This lush and impeccably produced catalogue features more than 100 full-colour works of art from museum collections and Hockney's private studio, including such major new works as The Arrival of Spring in Woldgate Wood, The Bigger Message, and Bigger Yosemite. It also includes multiple-image galleries (spread over gatefolds) of some of his iPad drawings and self-portraits, plus film stills from the artist's "Cubist" movies.
Indian Textiles: The Karun Thakar Collection by Guy, John; Rosemary Crill
This dazzling array of Indian textiles from one of the world's most important and eclectic private collections contains many images never before published. A treasure trove of Indian textiles, this book ranges from 14th century trade cloths found as far away as Central Asia, Japan, Bhutan, and Afghanistan to Indian folk textiles and costumes.
Chinese Paintings From Japanese Collections by Little, Stephen
Exploring a high point in the cultural exchange between China and Japan, this volume presents forty masterpieces of the Tang, Song, Yuan, and Ming dynasties that made their way to Japanese collectors and museums. These paintings are significant as mirrors of the two cultures. The book explores themes including the role of Japan in preserving a key parts of China's cultural and artistic heritage; the aspects of Japanese identity that derive from traditional Chinese culture; the use of Chinese paintings as models for key traditions of Japanese painting; and the use of Chinese paintings as status symbols in Japan. Filled with exquisite reproductions, the book discusses each painting in depth, including its religious or secular narrative and provenance in China and Japan.
Louise Lawler: Adjusted by Kaiser, Philipp (Ed.)
The work of American artist Louise Lawler focuses on the presentation of art, and the context in which it is viewed. She is known for her images of paintings hanging on museum walls and in collectors' homes; of artwork being installed in galleries; and of sculpture being viewed by spectators. This volume presents an overview of Lawler's eclectic body of work, including recent works, which offer insightful and witty revelations about the way art is "consumed" in our current culture, and the way it is modified, or "adjusted," by the manner in which it is displayed.
Targets by Koelbl, Herlinde
For four decades Herlinde Koelbl has unflinchingly turned her camera to everything from the vagaries of aging flesh and the physical toll of drug withdrawal to the history of hair in artistic masterpieces. In this arresting and important book she looks at soldiers preparing for war. Visiting twenty-four countries around the world, Koelbl documented soldiers training in vast empty deserts, surrealistic underground bunkers, abandoned cottages in the German countryside, and mock cities constructed by Hollywood set designers.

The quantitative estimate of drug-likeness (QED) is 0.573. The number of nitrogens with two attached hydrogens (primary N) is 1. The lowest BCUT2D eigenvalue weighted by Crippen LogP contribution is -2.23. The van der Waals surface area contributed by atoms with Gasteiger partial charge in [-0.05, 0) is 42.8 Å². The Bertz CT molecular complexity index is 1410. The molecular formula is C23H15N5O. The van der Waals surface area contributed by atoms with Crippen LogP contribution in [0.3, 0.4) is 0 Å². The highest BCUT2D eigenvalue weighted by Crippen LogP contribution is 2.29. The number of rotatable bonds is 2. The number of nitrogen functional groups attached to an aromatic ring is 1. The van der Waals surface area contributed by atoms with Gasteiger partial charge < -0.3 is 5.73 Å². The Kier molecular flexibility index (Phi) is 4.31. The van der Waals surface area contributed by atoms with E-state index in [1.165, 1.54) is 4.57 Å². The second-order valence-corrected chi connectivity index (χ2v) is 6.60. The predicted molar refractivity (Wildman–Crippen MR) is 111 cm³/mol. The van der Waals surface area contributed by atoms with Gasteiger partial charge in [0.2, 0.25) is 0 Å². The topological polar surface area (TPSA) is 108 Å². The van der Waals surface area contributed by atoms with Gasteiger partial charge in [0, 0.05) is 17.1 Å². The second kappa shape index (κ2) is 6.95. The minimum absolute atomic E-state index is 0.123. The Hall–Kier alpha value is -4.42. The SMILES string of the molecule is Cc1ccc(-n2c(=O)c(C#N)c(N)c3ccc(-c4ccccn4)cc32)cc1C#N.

Antibodies by D'agata, Antoine
Containing striking images of people living on the fringes of society, Anticorps is a challenging and captivating collection from one of the most renowned photographers working today. This volume features images from a number of D'Agata's series, interspersed with short texts as well as essays and commentary.
Richard Gilligan: Diy/ Underground Skateparks by Borden, Iain (Intro); Jocko Weyland (Text)
Irish photographer and skateboarder Richard Gilligan spent four years traveling through Europe and the US to photograph homemade skateparks. The resulting photographs are not your run-of-the-mill action shots filled with miraculous body moves, slashes, twists, and turns. Instead, Gilligan chooses to focus on the sport's "negative space." The out-of-the-way concrete embankments; nondescript suburban lots where kids come to practice; a simple wooden ramp so insubstantial that no one but a skateboarder would recognise its use.
Weegee Guide To New York, The: Roaming The City With Its Greatest Tabloid Photographer by Matiani, Philomena; Christopher George
During his storied career as the quintessential New York photojournalist, Weegee explored the city's least glamorous pockets, depicting brutal crimes, horrific accidents, tenement dwellers, street vendors, and mischievous kids. This unique guide offers a series of excursions through Weegee's stamping grounds, from the Bowery to Midtown, the West Side to the East, and with a little Brooklyn thrown in.